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Wrestling "Huka-Huka" in the Amazon rainforest

Huka-Huka


Русская версия


Mass wrestling of Amazonian girls Хука-Хука


Huka-huka. Videoclips

Хука-Хука


Amazon aborigine girls entertain western tourists by wretling them
Huka with tourists

Huka with tourists

Huka with tourists

Traditional culture of the native people living in Brazil Amazon region includes ritual athletic games where people compete in variety of sports – from "tug-of-war" to wrestling. The both, men and women participate in them. The games give the Brazilian indigenous people an opportunity to congregate, re-affirming and in some cases rediscovering their traditional skills and values.

The "Xinguano" tribes living on the banks of Xingu river (right inflow of the Amazon river) like to keep fit and to practice various traditional sports including famous "Huka-Huka" (or Huca-Huca) wrestling in which the Xinguano are unsurpassed.

In the men dominated society women invert the situation in the ritual of "Yamurikuma" held in the dry season, in which they wear feather ornaments and ankle rattles which are normally used by the men, perform with weapons making typically male movements. Besides many other activities, they wrestle Huka-Huka as men do.

Huka-Huka is named after the sound wrestlers make as they circle around opponents before wrestling begins: they expel air from their lungs, which better prepares them to the bout, and gives them additional strength. Both strength and agility are required, the object being to grasp the opponent by his or her upper leg or to throw him or her on the ground. Although people in some tribes wrestle standing, others start the contest kneeling on the ground (true Huka-Huka stipulates that starting position). If wrestlers start a bout on the knees they try to stand up to perform a throw from the standing. These rules and traditions, however, are strict just for men - women wrestle in more freestyle manner often leaning heavily on the opponent from kneeling without standing up (see the video clip at left bottom).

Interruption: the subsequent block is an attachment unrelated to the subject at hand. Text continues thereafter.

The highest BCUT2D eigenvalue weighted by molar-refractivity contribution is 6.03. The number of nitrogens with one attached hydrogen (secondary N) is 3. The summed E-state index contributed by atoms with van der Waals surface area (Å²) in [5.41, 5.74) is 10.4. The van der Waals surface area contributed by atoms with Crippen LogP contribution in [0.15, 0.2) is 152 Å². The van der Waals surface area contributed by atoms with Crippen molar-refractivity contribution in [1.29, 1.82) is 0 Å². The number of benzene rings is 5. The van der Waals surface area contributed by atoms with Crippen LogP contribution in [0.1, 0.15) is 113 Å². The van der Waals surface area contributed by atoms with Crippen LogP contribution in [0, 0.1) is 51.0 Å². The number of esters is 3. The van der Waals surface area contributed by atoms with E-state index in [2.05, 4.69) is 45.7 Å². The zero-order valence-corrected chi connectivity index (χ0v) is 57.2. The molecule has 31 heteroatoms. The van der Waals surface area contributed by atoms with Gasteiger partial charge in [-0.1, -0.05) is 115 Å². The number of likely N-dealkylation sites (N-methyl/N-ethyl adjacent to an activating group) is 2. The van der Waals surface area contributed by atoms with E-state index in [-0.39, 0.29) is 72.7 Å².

During the events men and women compete in archery, carrying logs, running, swimming and pulling ropes in the "tug-of-war". The competitions alternate with ritual dancing. The Yamurikuma ritual culminates with wrestling of the Huka-Huka. Women usually don't hesitate to act bare breasted but for wrestling they usually wear simple decorated bras.

A chief of the ritual sits on a small cot on the area and calls each wrestler by name inviting pairs to the playground. Usually, individual pairs of experienced wrestlers begin. Then several pairs of young wrestlers come out into the playground and compete simultaneously: young boys, then - girls and women.

Wrestlers stand face to face, hit by right feet against the ground, circle around, make ritual moves and deliver sounds, "hu! ha! hu! ha!". A match usually lasts just for seconds and finishes when one of the opponents is thrown down. This fall doesn't have to occur literally though; sometimes seizing the both opponent's knees (which would lead to a throw) is enough to designate the victory. The winning athlete opens arms and dances while the loser is singing and imitating a bird.

Actually, villagers like to test their strength against people from other villages. According the tradition, male visitors are expected to wrestle with anyone in the village when they arrive. Actually, wrestling contests have replaced intertribal wars of the past. Having guests from other villages, local women chant songs that refer to male sexuality.

The athletic rituals not just help the rainforest inhabitants to be in a good physical shape but also represent another way to rouse sexuality; wrestling particularly seems to be the most powerful aphrodisiac for the both genders.
Ямуникума

Drawing from the web resource "LH Art/Valkirie"



The following main sources have been used for this article:


Jogos dos Povos Indigenas (Games of Indians).



Povos Indigenas (Indians).



Povos Indigenas (Indians)



Cost Net (Survivor).

Females participates in the "Yamurikuma" games


Yamurikuma
Bowers
Run and carry
Run and carry
Tug-of-war


Ethnic forms of wrestling

>> Combative Activities

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Last updated: October 10, 2004ã.


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